In February 2010, with support from the Health Resources and Services Administration (HRSA), the Institute of Medicine (IOM) formed the Committee on an Oral Health Initiative to assess the current oral health care system and to advise the Department of Health and Human Services (HHS) on actions that should be taken for an HHS oral health initiative (see Box D-1). This study was conducted at the same time that the IOM’s Committee on Oral Health Access to Services study was under way. While
The Committee on an Oral Health Initiative Statement of Task
The IOM Board on Health Care Services, in collaboration with the Board on Children, Youth, and Families, will undertake a study to
• Assess the current oral health care system for the entire U.S. population;
• Examine preventive oral care interventions, their use and promotion;
• Explore ways of improving health literacy for oral health;
• Review elements of a potential HHS oral health initiative, including possible or current regulations, statutes, programs, research, data, financing, and policy; and
• Recommend strategic actions for HHS agencies and, if relevant and important, other actors, as well as ways to evaluate this initiative.
the two studies had related statements of task, the two projects had separate committees, meetings, and report review processes. The two committees were not made aware of the other’s conclusions or recommendations.
The IOM Committee on an Oral Health Initiative’s report, Advancing Oral Health in America, released in April 2011, summarizes the state of oral health today, underscores the important oral-systemic connection, describes the current role of HHS, and provides lessons learned from previous related efforts. The committee made seven recommendations in six key areas, including establishing and evaluating an oral health initiative; focusing on prevention; improving oral health literacy; enhancing the delivery of oral health care; expanding research; and measuring progress. Finally, the committee identified three key areas needed to ensure success: strong leadership, sustained interest, and the involvement of multiple stakeholders. This appendix provides an overview of the report, Advancing Oral Health in America. Full text of the report can be found online at http://www.iom.edu/oralhealthinitiative.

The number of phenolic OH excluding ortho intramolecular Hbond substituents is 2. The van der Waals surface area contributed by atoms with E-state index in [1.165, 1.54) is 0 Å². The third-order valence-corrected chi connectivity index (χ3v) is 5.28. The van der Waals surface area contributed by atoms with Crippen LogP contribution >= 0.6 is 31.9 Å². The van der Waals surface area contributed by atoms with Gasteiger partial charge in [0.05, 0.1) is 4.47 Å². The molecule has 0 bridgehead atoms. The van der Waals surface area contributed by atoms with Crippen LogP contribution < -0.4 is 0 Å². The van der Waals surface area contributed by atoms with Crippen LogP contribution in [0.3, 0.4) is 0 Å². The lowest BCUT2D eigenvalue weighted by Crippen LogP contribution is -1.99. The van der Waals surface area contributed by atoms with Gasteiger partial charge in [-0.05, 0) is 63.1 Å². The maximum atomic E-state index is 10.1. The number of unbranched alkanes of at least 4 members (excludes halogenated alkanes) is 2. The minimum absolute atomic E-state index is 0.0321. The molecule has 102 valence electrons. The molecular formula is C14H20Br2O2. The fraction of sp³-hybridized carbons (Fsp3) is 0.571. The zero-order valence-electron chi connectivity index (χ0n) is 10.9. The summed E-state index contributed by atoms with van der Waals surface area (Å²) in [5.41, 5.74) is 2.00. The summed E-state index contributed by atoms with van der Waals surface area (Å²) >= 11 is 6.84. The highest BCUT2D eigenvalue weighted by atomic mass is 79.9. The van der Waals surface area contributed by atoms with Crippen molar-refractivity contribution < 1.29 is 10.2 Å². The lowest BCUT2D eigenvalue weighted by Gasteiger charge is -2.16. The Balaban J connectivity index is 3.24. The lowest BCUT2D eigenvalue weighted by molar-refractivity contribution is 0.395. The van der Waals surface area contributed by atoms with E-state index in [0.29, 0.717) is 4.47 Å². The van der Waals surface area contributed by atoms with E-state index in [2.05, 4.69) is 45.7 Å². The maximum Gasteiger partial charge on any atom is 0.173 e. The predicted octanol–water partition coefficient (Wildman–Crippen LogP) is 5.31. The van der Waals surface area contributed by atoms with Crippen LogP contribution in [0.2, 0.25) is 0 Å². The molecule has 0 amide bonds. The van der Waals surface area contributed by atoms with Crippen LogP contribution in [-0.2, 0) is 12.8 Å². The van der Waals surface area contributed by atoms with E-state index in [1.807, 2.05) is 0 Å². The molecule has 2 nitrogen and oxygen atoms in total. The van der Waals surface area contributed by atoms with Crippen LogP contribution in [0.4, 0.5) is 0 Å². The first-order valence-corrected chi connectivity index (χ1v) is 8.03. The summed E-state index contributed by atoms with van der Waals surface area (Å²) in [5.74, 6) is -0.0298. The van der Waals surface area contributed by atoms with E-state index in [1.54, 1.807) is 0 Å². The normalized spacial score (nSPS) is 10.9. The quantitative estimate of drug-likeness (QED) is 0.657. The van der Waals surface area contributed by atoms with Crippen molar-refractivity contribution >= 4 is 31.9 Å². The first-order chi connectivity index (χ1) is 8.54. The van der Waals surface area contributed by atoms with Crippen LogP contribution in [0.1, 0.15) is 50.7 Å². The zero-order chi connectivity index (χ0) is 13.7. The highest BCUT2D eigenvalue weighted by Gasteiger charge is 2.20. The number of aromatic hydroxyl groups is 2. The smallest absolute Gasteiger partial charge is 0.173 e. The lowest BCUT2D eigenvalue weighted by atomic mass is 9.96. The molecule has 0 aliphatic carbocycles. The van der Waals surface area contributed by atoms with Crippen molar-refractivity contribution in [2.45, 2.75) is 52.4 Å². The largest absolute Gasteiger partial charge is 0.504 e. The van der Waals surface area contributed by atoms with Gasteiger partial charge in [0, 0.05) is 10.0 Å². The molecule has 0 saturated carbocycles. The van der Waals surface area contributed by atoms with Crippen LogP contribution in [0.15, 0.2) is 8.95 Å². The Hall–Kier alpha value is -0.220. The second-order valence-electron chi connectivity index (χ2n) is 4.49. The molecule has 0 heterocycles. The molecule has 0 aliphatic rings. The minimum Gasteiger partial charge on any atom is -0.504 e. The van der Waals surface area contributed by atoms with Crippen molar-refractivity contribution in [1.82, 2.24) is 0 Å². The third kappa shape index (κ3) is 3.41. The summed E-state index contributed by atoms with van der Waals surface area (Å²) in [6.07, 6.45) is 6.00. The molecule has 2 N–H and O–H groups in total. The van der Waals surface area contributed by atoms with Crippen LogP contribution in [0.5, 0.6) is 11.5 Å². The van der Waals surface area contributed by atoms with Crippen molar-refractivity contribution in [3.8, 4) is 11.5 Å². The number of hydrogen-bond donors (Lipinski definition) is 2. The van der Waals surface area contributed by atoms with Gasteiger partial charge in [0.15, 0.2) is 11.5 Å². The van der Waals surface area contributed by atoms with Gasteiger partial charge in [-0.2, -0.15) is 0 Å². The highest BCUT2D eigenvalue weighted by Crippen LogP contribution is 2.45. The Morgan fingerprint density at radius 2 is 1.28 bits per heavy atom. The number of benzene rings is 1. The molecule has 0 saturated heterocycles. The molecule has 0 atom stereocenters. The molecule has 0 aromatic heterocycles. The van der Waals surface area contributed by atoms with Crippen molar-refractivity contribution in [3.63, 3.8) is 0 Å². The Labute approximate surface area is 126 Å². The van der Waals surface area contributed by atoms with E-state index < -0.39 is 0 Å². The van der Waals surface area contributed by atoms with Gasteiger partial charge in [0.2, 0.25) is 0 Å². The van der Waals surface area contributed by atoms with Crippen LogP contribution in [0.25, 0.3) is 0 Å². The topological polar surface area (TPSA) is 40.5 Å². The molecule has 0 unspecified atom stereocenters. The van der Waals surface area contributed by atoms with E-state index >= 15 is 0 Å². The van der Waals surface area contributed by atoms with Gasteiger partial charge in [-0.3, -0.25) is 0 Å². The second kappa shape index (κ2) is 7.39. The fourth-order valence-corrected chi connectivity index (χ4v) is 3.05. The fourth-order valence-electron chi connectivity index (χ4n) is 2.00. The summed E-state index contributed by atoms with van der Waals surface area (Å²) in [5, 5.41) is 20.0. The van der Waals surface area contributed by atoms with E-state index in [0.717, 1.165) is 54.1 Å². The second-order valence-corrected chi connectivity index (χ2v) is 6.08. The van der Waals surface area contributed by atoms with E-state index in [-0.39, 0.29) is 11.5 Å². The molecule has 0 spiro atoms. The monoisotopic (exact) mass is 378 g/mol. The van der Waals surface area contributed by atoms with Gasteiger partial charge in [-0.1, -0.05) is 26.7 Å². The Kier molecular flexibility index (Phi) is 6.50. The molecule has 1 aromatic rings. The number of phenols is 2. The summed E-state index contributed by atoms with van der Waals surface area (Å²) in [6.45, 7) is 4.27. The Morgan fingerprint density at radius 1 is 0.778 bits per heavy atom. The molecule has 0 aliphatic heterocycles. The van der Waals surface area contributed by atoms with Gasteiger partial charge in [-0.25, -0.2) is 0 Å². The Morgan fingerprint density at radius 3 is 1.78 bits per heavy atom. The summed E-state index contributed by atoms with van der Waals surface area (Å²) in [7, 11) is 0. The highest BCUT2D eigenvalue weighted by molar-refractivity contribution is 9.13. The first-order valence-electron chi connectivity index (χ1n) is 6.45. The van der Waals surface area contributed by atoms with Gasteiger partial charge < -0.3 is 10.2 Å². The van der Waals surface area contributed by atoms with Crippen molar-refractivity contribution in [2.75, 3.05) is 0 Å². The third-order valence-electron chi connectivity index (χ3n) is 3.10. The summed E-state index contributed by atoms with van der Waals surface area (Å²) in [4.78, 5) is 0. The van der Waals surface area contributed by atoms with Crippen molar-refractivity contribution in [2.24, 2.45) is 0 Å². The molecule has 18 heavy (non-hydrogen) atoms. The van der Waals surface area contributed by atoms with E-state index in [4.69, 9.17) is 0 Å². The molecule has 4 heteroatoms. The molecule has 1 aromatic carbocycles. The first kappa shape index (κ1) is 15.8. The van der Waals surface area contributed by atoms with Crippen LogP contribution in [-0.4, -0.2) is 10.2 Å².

ORGANIZING PRINCIPLES FOR AN HHS ORAL HEALTH INITIATIVE
The Committee on an Oral Health Initiative developed a set of organizing principles based on the areas in greatest need of attention as well as approaches that have the most potential for creating improvements:
1. Establish high-level accountability.
2. Emphasize disease prevention and oral health promotion.
3. Improve oral health literacy and cultural competence.
4. Reduce oral health disparities.
5. Explore new models for payment and delivery of care.
6. Enhance the role of nondental health care professionals.1
7. Expand oral health research, and improve data collection.
8. Promote collaboration among private and public stakeholders.
9. Measure progress toward short-term and long-term goals and objectives.
10. Advance the goals and objectives of Healthy People 2020.
Based on these principles, the Committee on an Oral Health Initiative recommended several approaches that HHS could take to help improve the
1 Nondental health care professionals includes, but is not limited to, nurses, pharmacists, physician assistants, and physicians.
oral health of the nation. The committee referred to this set of recommendations as the New Oral Health Initiative (NOHI), to distinguish it from and build upon HHS’ existing Oral Health Initiative.
RECOMMENDATION 1: The secretary of HHS should give the leader(s) of the New Oral Health Initiative (NOHI) the authority and resources needed to successfully integrate oral health into the planning, programming, policies, and research that occur across all HHS programs and agencies:
• Each agency within HHS that has a role in oral health should provide an annual plan for how it will integrate oral health into existing programs within the first year.
• Each agency should identify specific opportunities for public-private partnerships and collaborating with other agencies inside and outside HHS.
• The leader(s) of the NOHI should coordinate, review, and implement these plans.
• The leaders(s) of the NOHI should incorporate patient and consumer input into the design and implementation of the NOHI.